Skip to content ↓ | Skip to navigation ↓

In a previous post, Tripwire asked contributors what their most memorable event of 2018 was. As a follow-up, guest author Bob Covello expands on his thoughts about two-factor authentication (2FA).

We in the infosec community have made enormous progress towards getting multi-factor authentication the recognition it deserves. All the respected folks in the community have been promoting multi-factor as the best protection against account hijacks.

To review, every simple account takeover of every online account could have been prevented if the account holder enabled multi-factor authentication on those accounts. More sophisticated account takeovers using SIM swaps and other more complex techniques are beyond what I am discussing here. I am only writing about the easily guessed or discovered password compromises that allow anyone unfettered access to an account.

Although we have made strides in getting multi-factor some recognition, we are still not doing a good job at getting full adoption of the platform. Most of the people I talk to still view two-factor authentication (2FA) as more of an inconvenience. We all know what happens when a person has to choose between security or convenience; security loses every time. This is a sad reality.

I have tried to remain optimistic, and I have been a champion of 2FA for many years. Who could deny the advantages of this fantastic technology? Then, the recent Azure failures happened. This was a bad moment for Azure customers and an even worse moment for 2FA advocates. Some folks recommended the use of a “safety account” that is not protected by 2FA.

This was curious to me. I am not insensitive to businesses that lost money during those Azure failures, but if we expand the idea of a 2FA backdoor account, it is not a far walk to the topic of encryption back doors.

The question that comes to mind is as follows: how can we argue against government back doors to encryption yet think to allow our own backdoor to our online accounts?

Fortunately, some voices of reason rang out from the darkness:

I hope that the 2FA engineers can make this failure a distant memory.

However, that stills leaves me wondering, what approach can we take to get people to adopt 2FA? We need to a strategy that goes beyond the emotional security response and hits on a deeper psychological level. For this, I consulted with the esteemed Doctor Jess Barker.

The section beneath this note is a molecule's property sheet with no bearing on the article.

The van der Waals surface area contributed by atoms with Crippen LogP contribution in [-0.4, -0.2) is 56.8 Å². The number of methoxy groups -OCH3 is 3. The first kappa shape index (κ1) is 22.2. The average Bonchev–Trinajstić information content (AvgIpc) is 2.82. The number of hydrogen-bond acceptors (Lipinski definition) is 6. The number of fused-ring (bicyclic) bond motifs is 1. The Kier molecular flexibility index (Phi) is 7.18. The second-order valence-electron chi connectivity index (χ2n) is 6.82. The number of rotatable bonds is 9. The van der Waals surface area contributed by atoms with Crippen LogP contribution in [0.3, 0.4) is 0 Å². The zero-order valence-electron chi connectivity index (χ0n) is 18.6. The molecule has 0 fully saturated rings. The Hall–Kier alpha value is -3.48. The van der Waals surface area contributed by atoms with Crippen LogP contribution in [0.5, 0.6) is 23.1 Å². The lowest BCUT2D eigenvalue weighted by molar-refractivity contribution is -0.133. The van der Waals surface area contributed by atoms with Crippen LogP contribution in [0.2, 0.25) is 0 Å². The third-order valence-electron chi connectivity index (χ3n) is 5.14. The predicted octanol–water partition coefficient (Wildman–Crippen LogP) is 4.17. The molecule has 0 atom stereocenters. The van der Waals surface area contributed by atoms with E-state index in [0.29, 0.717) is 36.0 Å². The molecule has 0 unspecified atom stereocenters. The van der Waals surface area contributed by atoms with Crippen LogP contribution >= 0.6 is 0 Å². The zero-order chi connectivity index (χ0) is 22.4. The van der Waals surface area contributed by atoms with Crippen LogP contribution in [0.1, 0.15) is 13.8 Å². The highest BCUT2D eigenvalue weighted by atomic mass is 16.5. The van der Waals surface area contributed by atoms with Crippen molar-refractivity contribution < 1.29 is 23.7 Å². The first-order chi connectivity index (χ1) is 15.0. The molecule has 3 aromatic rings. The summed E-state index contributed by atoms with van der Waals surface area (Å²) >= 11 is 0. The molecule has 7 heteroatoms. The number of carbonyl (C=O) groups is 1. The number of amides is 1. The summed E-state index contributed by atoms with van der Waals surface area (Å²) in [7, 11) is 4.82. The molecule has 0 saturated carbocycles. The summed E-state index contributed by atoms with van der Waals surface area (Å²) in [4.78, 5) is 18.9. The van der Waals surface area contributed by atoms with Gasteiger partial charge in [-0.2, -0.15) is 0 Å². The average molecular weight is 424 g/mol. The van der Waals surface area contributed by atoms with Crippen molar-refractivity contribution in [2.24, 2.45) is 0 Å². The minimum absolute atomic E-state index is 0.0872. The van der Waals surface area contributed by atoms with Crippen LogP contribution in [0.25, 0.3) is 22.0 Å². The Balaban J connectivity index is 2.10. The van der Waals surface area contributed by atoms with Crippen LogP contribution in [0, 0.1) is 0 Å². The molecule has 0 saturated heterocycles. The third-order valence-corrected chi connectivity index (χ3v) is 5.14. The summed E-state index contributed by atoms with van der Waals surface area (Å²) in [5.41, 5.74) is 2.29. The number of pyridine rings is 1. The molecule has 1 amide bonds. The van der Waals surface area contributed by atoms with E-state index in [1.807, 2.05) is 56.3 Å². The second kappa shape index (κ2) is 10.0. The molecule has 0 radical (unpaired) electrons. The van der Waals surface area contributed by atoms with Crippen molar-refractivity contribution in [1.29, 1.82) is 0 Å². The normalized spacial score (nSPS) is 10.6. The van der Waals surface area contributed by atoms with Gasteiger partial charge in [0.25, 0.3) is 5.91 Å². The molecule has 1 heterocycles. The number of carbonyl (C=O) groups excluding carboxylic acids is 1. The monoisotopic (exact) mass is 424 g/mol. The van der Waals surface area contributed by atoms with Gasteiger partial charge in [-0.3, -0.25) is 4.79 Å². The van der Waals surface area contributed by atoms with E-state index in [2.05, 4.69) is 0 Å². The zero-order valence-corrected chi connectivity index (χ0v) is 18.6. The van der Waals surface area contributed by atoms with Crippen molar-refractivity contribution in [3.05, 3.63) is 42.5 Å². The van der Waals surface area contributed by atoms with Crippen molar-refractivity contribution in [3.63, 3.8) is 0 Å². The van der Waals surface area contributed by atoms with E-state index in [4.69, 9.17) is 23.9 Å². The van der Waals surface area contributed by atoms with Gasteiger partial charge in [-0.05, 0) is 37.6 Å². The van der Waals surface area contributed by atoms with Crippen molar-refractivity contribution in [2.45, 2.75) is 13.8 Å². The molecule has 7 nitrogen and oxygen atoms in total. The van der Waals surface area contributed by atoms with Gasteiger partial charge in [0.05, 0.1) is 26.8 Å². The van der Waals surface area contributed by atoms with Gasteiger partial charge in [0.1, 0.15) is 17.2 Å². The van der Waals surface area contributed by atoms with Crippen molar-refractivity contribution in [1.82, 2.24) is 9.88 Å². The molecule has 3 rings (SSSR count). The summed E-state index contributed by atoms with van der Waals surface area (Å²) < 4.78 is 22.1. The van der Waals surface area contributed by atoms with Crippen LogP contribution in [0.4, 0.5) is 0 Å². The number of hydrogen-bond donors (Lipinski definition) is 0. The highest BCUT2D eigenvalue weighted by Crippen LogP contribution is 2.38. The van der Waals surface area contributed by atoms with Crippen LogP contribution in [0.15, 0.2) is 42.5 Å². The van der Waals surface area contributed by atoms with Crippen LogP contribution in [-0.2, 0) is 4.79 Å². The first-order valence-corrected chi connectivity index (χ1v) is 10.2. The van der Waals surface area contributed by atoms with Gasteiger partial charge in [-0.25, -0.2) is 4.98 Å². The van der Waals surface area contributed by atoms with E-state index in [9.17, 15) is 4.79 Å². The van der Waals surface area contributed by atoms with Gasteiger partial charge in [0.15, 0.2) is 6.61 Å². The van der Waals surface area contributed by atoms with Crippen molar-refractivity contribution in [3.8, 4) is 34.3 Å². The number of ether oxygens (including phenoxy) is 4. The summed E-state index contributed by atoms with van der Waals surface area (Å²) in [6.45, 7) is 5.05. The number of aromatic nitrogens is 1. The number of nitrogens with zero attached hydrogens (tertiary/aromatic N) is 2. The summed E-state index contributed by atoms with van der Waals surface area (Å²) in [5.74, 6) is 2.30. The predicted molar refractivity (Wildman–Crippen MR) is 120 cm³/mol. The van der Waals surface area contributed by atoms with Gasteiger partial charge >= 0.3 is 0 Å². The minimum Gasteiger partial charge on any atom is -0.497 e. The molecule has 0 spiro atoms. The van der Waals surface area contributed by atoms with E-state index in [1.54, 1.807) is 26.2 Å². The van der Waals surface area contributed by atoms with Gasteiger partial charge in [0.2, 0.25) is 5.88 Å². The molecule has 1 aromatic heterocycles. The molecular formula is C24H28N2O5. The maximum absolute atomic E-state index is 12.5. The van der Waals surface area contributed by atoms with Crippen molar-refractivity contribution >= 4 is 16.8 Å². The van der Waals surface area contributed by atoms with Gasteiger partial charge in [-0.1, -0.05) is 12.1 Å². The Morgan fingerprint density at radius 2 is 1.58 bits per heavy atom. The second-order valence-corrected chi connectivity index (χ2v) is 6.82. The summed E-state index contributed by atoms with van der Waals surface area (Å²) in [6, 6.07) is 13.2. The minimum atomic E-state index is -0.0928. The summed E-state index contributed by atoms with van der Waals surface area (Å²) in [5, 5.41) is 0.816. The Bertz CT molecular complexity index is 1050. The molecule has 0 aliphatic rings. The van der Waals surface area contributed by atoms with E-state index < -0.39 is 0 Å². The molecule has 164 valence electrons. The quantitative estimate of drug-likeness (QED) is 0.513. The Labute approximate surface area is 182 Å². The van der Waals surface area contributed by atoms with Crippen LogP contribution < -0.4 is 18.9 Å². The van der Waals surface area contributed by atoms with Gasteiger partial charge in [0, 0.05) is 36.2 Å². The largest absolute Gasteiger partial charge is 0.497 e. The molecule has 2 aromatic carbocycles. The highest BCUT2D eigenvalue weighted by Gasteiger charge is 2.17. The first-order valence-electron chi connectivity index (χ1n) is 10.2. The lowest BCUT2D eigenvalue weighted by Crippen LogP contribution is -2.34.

If you are unfamiliar with Dr. Barker, she is a unique Ph.D., working on the human side of cybersecurity. The question I posed is:

“Rather than using the usual methods of convincing a person to use a particular security mechanism, is there a way that can touch on a deeper psychological level? (Please note that “the usual methods” consist of begging and pleading; there has to be a better way!)”

Jess offered this as an approach:

“We can look to behavioral economics for some ideas on how to get better engagement with 2FA. Ideally, 2FA should be on by default. People will often not bother opting-in to something, but likewise, if that something is on by default, they also won’t bother opting-out. The UK government did this for pensions in 2012 and membership of such schemes increased by five million in the few years that followed. Social proof can also be really powerful in shaping behaviors: essentially, people are influenced by what other people are doing. It would be great if we could say “the majority of people use 2FA!” to convince more people to use it, but sadly, I don’t think this would be accurate ( However, we could say something like “people who want to stay safe online, use 2FA.” Some organizations have been clever in incentivizing people to engage with 2FA; for example, MailChimp offers a 10% discount over the first three months when an account-holder sets up 2FA. It would be really interesting to see the statistics associated with that. Finally, when I’m working with an organization to raise awareness and encourage positive behavioral change, I find it really impactful to show people why we recommend a certain behavior (for example, how easy passwords are to compromise) and give them really clear guidance on pursuing the positive behavior. (I love the website for this.)”

I told you she was unique! Thanks for that, Dr. Jess!

2FA is not entirely fool-proof. I am familiar with the method of presenting a fake login page that also presents a 2FA field. 2FA information is then ported from the attacker’s server to the real login page, (thus compromising the 2FA mechanism) but again, that is a much more sophisticated, and usually targeted, attack method. The majority of internet users do not use 2FA, so the pickings are easy.

I am confident that a new approach to 2FA adoption may yield good results.

Editor’s Note: The opinions expressed in this guest author article are solely those of the contributor, and do not necessarily reflect those of Tripwire, Inc.